Our teachers are active researchers and the courses closely follow current developments in astrophysics.
During a typical week, you will have about 8-10 hours of scheduled classroom time. The majority of time is thus spent studying on your own or in a study group outside the classroom. You can also choose to conduct research projects. They are a lot like thesis work, only shorter in duration, and are an excellent way into a new research field and research group.
Classes are typically small, ranging from a few students up to about 20. This gives you close contact with the teachers as well as your fellow students. Our teaching is in English as the student group is international.
Instruction consists of lectures, teacher-supervised tuition, and guidance in conjunction with laboratory work. The forms of examination vary depending on the course content and design. Final exams are more common for theoretical courses, although many tutors have continuous examinations during the course, such as group discussions and hand-in exercises.
With our Master's degree in Physics, you will be qualified for PhD studies in physics. Many of our physics Master's students continue as PhD students, at Uppsala University or elsewhere in the world. You will also be able to work with research and development (R&D) at various companies and public authorities.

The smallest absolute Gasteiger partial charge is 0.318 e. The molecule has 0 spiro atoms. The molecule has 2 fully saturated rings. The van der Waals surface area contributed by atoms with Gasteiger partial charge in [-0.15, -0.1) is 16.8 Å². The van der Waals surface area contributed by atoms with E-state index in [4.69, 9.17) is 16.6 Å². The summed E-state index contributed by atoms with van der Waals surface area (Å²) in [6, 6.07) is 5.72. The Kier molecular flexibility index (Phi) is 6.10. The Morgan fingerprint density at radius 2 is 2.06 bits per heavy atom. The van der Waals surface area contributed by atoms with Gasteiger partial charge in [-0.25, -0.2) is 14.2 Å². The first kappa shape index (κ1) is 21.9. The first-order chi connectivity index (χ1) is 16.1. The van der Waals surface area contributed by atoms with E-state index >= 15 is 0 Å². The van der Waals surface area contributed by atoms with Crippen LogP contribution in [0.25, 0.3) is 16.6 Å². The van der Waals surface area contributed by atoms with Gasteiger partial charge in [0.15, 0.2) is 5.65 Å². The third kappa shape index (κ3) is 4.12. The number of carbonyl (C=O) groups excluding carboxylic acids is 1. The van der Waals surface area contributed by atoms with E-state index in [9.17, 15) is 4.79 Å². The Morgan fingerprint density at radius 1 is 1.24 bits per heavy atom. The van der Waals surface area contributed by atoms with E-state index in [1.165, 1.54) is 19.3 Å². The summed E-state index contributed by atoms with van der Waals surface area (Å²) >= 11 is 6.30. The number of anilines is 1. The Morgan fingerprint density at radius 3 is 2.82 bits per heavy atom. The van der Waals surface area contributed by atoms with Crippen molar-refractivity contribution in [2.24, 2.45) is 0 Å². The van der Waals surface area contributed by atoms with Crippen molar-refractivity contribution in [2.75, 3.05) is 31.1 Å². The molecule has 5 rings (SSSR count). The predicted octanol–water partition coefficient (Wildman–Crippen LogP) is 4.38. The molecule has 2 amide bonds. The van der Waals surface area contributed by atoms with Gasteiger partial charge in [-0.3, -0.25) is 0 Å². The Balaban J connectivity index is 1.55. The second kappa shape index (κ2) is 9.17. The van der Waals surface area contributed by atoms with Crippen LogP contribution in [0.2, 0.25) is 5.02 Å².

Our previous graduates work at companies or government agencies like ABB, the Swedish National Defence Research Institute (FOI) and insurance companies, as group leaders in research and development, data analysts and consultants.
Even if you do not continue to pursue a career in academia, your qualifications (in such as numerical modelling, and data mining) will make you an attractive recruit for a wide range of professions. As an astrophysicist/space physicist who graduated from Uppsala University, you can definitely expect above-average employability.
Your mathematical competence and analytical problem-solving skills also make you an attractive employee. Depending on the courses you take and the specialisation you choose, there are many individual career opportunities in special areas, both within and outside the field of physics. For example, you may find employment as a company consultant, project manager in R&D, or a specialist in banking, insurance or research organisations.